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Education and the Black Community:

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In our newsletters, you will see some of our star students doing their part by doing their best in school. We do our best to make sure that this star quality gets noticed!

  Flood Group Newsletter Vol 1

  Flood Group Newsletter Vol 2

  Flood Group Newsletter Vol 3

  Flood Group Newsletter Vol 4

  Flood Group Newsletter Vol 5

"A conversation with Rev. Marion B Robinson" By Lillian L. Thompson"

Reverend Marion Robinson is one of the founders of recently formed Wake County Community Education Committee now known as The Flood Group. Rev. Marion Robinson is one of the founders of the recently formed (one year old) Wake County Community Education Committee [WCCEC/The Flood Group]. We sat down in his church office filled with historical photos and memorabilia on walls and bookcases, where our conversation covered his upbringing, parenting approach, and community involvement. We explored the black community's historical attitude toward education, his perspective on churches role in a time of Brown vs the Board of Education (a ruling that integrated our schools nationally), he spoke on the new roles and old rules for young parents in educating our children, and experience with the Wake County School Board. He summarized his vision as components as necessary to successfully develop well educated children ready for the global economy.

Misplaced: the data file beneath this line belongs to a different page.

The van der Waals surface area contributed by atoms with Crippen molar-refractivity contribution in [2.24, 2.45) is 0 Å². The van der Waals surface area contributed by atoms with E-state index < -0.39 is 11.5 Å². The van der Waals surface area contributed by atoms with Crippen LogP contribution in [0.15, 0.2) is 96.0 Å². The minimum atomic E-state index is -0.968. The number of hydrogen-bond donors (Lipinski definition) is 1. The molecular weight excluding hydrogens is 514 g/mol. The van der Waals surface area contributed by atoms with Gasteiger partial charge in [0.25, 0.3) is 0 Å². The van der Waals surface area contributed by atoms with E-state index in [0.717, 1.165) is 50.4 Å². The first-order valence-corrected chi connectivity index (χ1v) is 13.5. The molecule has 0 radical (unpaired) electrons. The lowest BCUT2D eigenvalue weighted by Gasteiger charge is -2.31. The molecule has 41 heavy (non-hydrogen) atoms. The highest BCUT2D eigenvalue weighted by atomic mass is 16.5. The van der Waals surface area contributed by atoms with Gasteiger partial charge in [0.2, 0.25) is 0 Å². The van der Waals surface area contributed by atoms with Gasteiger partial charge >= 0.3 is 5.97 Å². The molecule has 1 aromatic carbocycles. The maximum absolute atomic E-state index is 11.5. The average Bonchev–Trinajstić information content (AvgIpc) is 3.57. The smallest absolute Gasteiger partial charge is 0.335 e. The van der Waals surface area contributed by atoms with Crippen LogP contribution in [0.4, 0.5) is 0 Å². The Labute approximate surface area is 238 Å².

His Upbringing

Marion Robinson is the product of segregated schools. His first comment "we must do for ourselves". He recalled his mother directing him away from his sister's teacher to another first year teacher who lived next door. She had a positive and great influence on his educational development from the first to the sixth grade. His quoted, as if yesterday, 'that lady drilled everything into me.' Back then, our parents entrusted their children to the school system for care, development and correction if need be.

His Parenting Approach

Marion was very involved with his children's education. He pointed out a time when he used a 5-minutes drive to school to give them words of advice: (1) be good (2) be smart and (3) be competitive. Everyday after school he encouraged conversation with his children on 'what happened at school'. Their talks would determine who he would see at school the next day! He handled any misunderstanding, or abuse, that may have affected his children's learning experiences.

His Community Involvement

Marion gained knowledge about the education system through his involvement with former School Board member Harriet B. Webster on her Task Force for Student Success, Inc. After reading a series of articles in November of 1999 about the educational gaps of black children in the local school system, Marion concluded "we have to do more". Inspired he helped form a a collaborative body of mostly retired teachers willing to offer their talent to address ensuring quality educational experiences for all children. He also noted that the responsibility lies with parents and their capacity to prepare children for life.

His View on Young Parents

We spoke about obvious challenges of young parents who may not have been grounded in their history to appreciate what it takes to prepare a child for success in a global economy. He commented that when it comes to rearing children, basic skills like respecting self and others, acknowledging people 'when you pass them by' are behaviors that make sense at school, with teachers, and elders who may have your welfare at heart.